On Friday, Oct. 26, the Frist Center for the Visual Arts will open the exhibition Rosemary Laing: Flight, featuring 12 photographs by a leading contemporary Australian artist. Although Laing has had several monographic surveys in Australia and Europe and is included in the current Venice Biennale, this is the first museum exhibition in the United States devoted exclusively to her work. Organized by Frist Center curator Katie Delmez, Rosemary Laing: Flight will be on view in the Gordon Contemporary Artists Project Gallery through Jan. 27, 2008.

Laing’s images are powerful, symbolic responses to contemporary politics and social developments both in her homeland and abroad. This exhibition focuses on depictions of a woman who appears to defy gravity through flight or suspension, an action that serves as a metaphor for both human aspirations and vulnerability.

Selected from three series ranging in date from 1998 to 2006, the photographs trace an evolution of the notion of flight from a positive emblem of progress and opportunity to a negative indicator of turbulence, destruction and loss of control. Works from her series flight research (1999) show a beautiful bride floating peacefully against a clear sky, a symbol of hope for the new millennium. In bulletproofglass (2002), Laing replaces this feeling of optimism with the sensation of threat and trauma, as the same airborne bride is now seen reeling—wounded and bleeding—against a cloudy view. Laing’s most recent series, weather (2006), furthers this atmosphere of destruction and chaos, with figures and objects swirling madly in nebulous space.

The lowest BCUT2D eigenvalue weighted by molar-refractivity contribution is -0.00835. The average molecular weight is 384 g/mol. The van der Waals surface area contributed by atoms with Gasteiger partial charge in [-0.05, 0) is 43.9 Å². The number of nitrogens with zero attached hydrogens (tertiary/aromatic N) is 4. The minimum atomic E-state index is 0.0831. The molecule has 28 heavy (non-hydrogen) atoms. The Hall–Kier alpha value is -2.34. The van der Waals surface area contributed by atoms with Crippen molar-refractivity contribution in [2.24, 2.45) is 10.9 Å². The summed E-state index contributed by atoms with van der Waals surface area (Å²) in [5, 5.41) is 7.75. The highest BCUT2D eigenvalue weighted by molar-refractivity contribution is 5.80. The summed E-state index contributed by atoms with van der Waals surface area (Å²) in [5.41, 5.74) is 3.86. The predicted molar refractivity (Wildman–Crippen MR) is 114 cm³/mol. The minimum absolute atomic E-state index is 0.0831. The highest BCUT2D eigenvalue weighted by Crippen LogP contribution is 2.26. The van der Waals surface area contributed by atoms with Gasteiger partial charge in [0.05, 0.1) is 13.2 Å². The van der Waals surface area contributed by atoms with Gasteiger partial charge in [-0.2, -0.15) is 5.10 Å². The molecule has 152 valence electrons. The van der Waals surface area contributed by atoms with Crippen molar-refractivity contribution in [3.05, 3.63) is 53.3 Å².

Since the mid-1990s, Laing’s work has taken the form of large-scale color photographs that are cinematic in their panoramic breadth, brilliant color and dramatic narratives. She plays the role of director as much as artist to produce the images, carefully planning a series for months or even years.

Laing often works closely with a variety of outside collaborators, from pilots to pigeon handlers to stuntpersons. All of the various parts come together during an intense one- to three-day period of performing and shooting photographs. The resulting improbable scenarios, then, are the outcome of extensive research and rehearsal, not digital manipulation as one might assume. 

Related Programs

Friday, Dec. 21
ARTini, 7 p.m.
Meet in Frist Center Grand Lobby
Included with gallery admission

Tonya Clarkson-McCain, Frist Center assistant educator for public programs, will lead a fun, informal conversation about Rosemary Laing: Flight. Complete your evening with music in the Grand Lobby, martinis at the cash bar, and visiting with friends.

Thursday, Jan. 10, 2008
Gallery Talk, 7 p.m.
Meet at the information desk
Free with purchase of gallery admission

Join Katie Delmez, Frist Center curator, for a walk-through tour of the exhibition Rosemary Laing: Flight. Complete your evening with music in the Grand Lobby, martinis at the cash bar and visiting with friends.

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